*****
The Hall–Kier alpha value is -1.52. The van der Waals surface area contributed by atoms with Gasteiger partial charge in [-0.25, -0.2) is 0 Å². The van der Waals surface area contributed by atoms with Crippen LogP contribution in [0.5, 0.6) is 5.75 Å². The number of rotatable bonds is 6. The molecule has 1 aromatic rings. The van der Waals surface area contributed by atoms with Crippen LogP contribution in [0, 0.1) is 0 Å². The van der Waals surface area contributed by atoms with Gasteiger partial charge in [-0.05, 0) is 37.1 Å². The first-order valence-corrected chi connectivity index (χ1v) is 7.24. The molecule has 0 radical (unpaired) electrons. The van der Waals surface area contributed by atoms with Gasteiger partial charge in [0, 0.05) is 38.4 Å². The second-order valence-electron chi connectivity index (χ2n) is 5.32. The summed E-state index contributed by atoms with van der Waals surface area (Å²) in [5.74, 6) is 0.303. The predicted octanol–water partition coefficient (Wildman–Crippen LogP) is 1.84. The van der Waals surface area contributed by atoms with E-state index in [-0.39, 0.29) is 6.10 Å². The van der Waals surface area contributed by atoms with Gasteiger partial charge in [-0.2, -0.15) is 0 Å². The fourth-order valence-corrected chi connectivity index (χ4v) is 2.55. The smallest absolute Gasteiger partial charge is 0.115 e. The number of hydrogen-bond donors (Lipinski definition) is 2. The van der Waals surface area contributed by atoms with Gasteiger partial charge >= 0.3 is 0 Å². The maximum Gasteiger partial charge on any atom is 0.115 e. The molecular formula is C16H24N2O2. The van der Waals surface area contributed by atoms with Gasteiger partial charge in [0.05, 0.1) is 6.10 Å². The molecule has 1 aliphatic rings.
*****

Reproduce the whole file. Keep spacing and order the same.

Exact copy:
The Hall–Kier alpha value is -1.52. The van der Waals surface area contributed by atoms with Gasteiger partial charge in [-0.25, -0.2) is 0 Å². The van der Waals surface area contributed by atoms with Crippen LogP contribution in [0.5, 0.6) is 5.75 Å². The number of rotatable bonds is 6. The molecule has 1 aromatic rings. The van der Waals surface area contributed by atoms with Crippen LogP contribution in [0, 0.1) is 0 Å². The van der Waals surface area contributed by atoms with Gasteiger partial charge in [-0.05, 0) is 37.1 Å². The first-order valence-corrected chi connectivity index (χ1v) is 7.24. The molecule has 0 radical (unpaired) electrons. The van der Waals surface area contributed by atoms with Gasteiger partial charge in [0, 0.05) is 38.4 Å². The second-order valence-electron chi connectivity index (χ2n) is 5.32. The summed E-state index contributed by atoms with van der Waals surface area (Å²) in [5.74, 6) is 0.303. The predicted octanol–water partition coefficient (Wildman–Crippen LogP) is 1.84. The van der Waals surface area contributed by atoms with E-state index in [-0.39, 0.29) is 6.10 Å². The van der Waals surface area contributed by atoms with Gasteiger partial charge in [-0.2, -0.15) is 0 Å². The fourth-order valence-corrected chi connectivity index (χ4v) is 2.55. The smallest absolute Gasteiger partial charge is 0.115 e. The number of hydrogen-bond donors (Lipinski definition) is 2. The van der Waals surface area contributed by atoms with Gasteiger partial charge >= 0.3 is 0 Å². The maximum Gasteiger partial charge on any atom is 0.115 e. The molecular formula is C16H24N2O2. The van der Waals surface area contributed by atoms with Gasteiger partial charge in [0.05, 0.1) is 6.10 Å². The molecule has 1 aliphatic rings.